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Film: Rainy Dog [Gokudô kuroshakai]
Director: MIIKE Takashi
Performers: AIKAWA Shô, CHEN Xianmei, GAO Mingjun, HE Jianxian, TAGUCHI Tomorowo
Production Information: Daiei, 1997 (Japan)
Breed featured: Taiwan mutt

Director Takashi Miike isn’t exactly known for his subtlety. His work often rubs me the wrong way, and there was a period of several years where I flat-out refused to watch his films. I’ve only been persuaded to give him a chance when there’s been the promise of something different, such as the anthropological exotica of The Bird People of China or the delirious musical revelry that was The Happiness of the Katakuris.

While Rainy Dog, the second in a disjointed trilogy narrating the violence and vagaries of yakuza life, is more in line with the “typical” Miike fare that I tend to snub, I had to see it for two simple reasons: 1) it was filmed on location in Taipei, and it’s always a thrill to see how foreign directors depict that city which I love so dearly, and 2) the English title contains the word “dog,” hinting at something that would be of thematic significance.

When one watches a lot of films, one is allowed to have arbitrary criteria when deciding what to bump up in the queue.

The story is simple enough. An exiled yakuza in Taiwan, Yuji, has a child dropped off at his apartment one day by a woman who claims that he’s the father. Not exactly pleased with this new responsibility, Yuji proceeds to tromp around Taipei on various assassination jobs oblivious to the kid shadowing him and witnessing each bloody hit. It’s not exactly Léon or Kikujiro, because the boy is unable to talk and his gangster father barely acknowledges his existence. There’s no emotional buildup or blossoming relationship because they just don’t interact. This wall of silence persists throughout the movie, as well as the torrential downpours that render the entire visual palette into shades of a depressing, industrial steel gray and blue.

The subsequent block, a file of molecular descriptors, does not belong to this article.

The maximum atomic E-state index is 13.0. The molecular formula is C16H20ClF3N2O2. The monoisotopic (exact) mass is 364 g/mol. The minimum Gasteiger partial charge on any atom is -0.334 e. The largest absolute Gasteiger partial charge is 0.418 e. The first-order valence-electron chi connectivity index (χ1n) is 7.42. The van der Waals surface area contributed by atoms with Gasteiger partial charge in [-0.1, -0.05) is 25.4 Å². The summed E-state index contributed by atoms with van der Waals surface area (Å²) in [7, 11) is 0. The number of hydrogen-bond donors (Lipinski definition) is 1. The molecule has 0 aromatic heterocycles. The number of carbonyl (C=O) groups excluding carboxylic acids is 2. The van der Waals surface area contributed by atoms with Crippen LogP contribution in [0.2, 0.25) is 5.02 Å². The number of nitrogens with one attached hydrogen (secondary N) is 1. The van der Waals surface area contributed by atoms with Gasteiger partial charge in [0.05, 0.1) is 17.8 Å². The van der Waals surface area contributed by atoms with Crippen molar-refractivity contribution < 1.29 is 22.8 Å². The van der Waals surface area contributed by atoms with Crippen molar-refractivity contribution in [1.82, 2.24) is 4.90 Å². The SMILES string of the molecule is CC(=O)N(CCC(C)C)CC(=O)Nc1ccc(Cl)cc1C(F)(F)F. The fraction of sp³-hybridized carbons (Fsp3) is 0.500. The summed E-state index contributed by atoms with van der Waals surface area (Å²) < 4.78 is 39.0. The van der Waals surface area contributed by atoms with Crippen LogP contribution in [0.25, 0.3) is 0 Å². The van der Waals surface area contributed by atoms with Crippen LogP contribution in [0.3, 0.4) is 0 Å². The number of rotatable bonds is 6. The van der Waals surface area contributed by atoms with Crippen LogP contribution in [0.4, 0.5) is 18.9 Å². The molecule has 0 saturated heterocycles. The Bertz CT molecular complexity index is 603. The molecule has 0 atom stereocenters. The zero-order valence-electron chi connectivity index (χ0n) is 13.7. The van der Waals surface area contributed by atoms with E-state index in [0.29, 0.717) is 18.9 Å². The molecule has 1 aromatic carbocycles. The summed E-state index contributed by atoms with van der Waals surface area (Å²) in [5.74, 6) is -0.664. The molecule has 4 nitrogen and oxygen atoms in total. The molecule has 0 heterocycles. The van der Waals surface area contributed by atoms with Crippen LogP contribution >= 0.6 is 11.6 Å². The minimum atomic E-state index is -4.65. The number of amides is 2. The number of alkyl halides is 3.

In the eponymous scene, Miike almost achieves the trifecta of pitifulness: child, puppy… but not female. That’s okay; he still manages to milk every pathetic minute through stark montage. The child and puppy are abandoned outside in the rain, while his father is shacked up with a Taiwanese prostitute in a shabby but dry room. Between rounds, they replenish themselves with lip-smacking dishes, while the kid tears through garbage bags for a few greasy smears of leftover rice.

You’d think, in this rather heavy-handed sequence, the director could have spared us at least one gratuitous close-up of the puppy’s snorfling face. But alas, these low-quality screenshots were the best I could do.

At least Miike didn’t turn this tender moment around and strangle the puppy as he’s been known to do in other titles. The man’s not so nice to animals or hookers or, really, most living beings in his films. So maybe some dogs are better left out in the rain…

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